The Mainichi: Data altered in Japanese research for Novartis blood pressure drug
Data altered in Japanese research for Novartis blood pressure drug
TOKYO (Kyodo) -- Data employed in a clinical study on Novartis Pharama K.K.'s blockbuster blood pressure lowering drug Diovan were found to be manipulated, the Kyoto Prefectural University of Medicine announced Thursday.
The research based on around 3,000 Japanese with high blood pressure was started in 2004 by Hiroaki Matsubara, a former professor at the university, who released papers between 2008 and 2012.
His study concluded that Diovan, generically known as valsartan, is more potent in reducing angina and brain strokes than other antihypertensive medicines.
At a news conference, a university official said its investigation showed "it is highly likely that this conclusion was erroneous." The university said it does not question the drug's intended efficacy of lowering blood pressure.
Asked if Matsubara could have deliberately tweaked data, University Vice President Shinji Fushiki said, "Those involved in the research give accounts that do not match up with each other, so we don't know who did manipulation where."
Matsubara requested that his papers be withdrawn, citing "data problems" in December 2012, after data in his study were questioned.
Altering data in such a large scale clinical study is thought to be rare in Japan. The university is believed to be considering filing a criminal complaint.
Rei Hashiguchi, a lawyer representing Matsubara said, "We are surprised by what was said at the news conference. We would like to withhold any specific comments at this point. (Matsubara) has not been involved in the manipulation."
His research on this drug has been called into question on other fronts as well. A Novartis Pharma employee was involved in analyzing statistical data but the employee's affiliation was not indicated in the papers. Matsubara's research team was also known to have received more than 100 million yen in grant from the drugmaker.
Novartis Pharma, a unit of the Swiss pharmaceutical group Novartis, said in a statement that it "cannot confirm if there had been any deliberate acts" of data manipulation in the course of research because of inadequate account in the university's report.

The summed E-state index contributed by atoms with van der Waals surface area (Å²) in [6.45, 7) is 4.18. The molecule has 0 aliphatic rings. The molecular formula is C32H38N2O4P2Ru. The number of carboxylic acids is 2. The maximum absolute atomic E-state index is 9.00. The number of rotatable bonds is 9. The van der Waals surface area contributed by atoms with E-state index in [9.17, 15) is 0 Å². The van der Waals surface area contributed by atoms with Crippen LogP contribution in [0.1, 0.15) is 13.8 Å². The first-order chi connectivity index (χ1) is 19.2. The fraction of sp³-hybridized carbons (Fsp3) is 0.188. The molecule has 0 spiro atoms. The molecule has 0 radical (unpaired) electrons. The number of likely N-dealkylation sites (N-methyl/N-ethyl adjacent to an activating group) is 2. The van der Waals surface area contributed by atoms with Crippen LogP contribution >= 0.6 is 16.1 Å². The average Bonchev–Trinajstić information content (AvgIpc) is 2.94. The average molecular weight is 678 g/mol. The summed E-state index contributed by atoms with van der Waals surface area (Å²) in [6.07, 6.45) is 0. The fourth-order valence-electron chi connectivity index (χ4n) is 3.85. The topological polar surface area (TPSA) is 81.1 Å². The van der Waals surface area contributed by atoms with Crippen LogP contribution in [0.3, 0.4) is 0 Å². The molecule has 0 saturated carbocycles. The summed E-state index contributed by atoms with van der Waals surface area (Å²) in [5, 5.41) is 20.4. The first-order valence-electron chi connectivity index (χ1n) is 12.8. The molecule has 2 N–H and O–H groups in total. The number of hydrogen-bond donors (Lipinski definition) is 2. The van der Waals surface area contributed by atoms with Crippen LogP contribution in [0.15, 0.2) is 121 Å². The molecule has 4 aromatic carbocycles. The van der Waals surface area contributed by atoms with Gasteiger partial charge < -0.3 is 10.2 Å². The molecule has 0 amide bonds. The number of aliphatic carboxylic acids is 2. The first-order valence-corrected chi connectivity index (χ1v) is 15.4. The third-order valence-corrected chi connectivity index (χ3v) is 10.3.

The university's report said Novartis Pharma refused a request for an interview with the employee in question. On this, the drug company said that the request was not met at the strong request of the person. The employee has retired from the company.
While noting the university's acknowledgement about its drug's effect of lowering blood pressure, the company said it regrets that the case is causing tremendous concern among university officials and patients. Diovan is one of the company's flagship products, generating just over 100 billion yen in revenue in Japan.
The university's investigation focused on incidences of stroke and heart failure of 223 patients whose hospital medical records have been confirmed.
It found that a total of 34 cases where an illness not listed in the medical records was cited in the analysis data used for the professor's papers or one found in the records was not in the analysis data.
Data changes were made to reduce incidences of illness among the group of patients who were administered Diovan, while they were increased among the group that was not given the drug. The university said there could be manipulation of data in cases handled by other hospitals.
Matsubara's study was intended to explore better ways of prescribing the approved antihypertensive drug in preventing serious cardiovascular diseases typical among people with high blood pressure.
It is not believed to have posed any danger to patients as a result of the data manipulation but it may undermine public trust in clinical studies.
Clinical study data are typically analyzed by a third-party institution and it is normally inconceivable that an employee of the seller of the drug is involved in such analyses. Some experts noted the need for oversight by public authorities and stiff penalties against such involvement.
The Novartis employee in question was also involved in Diovan research at Tokyo Jikei University, Chiba University, Nagoya University and the Shiga University of Medical Science. These universities have said they will also conduct investigations to see if there were any problems.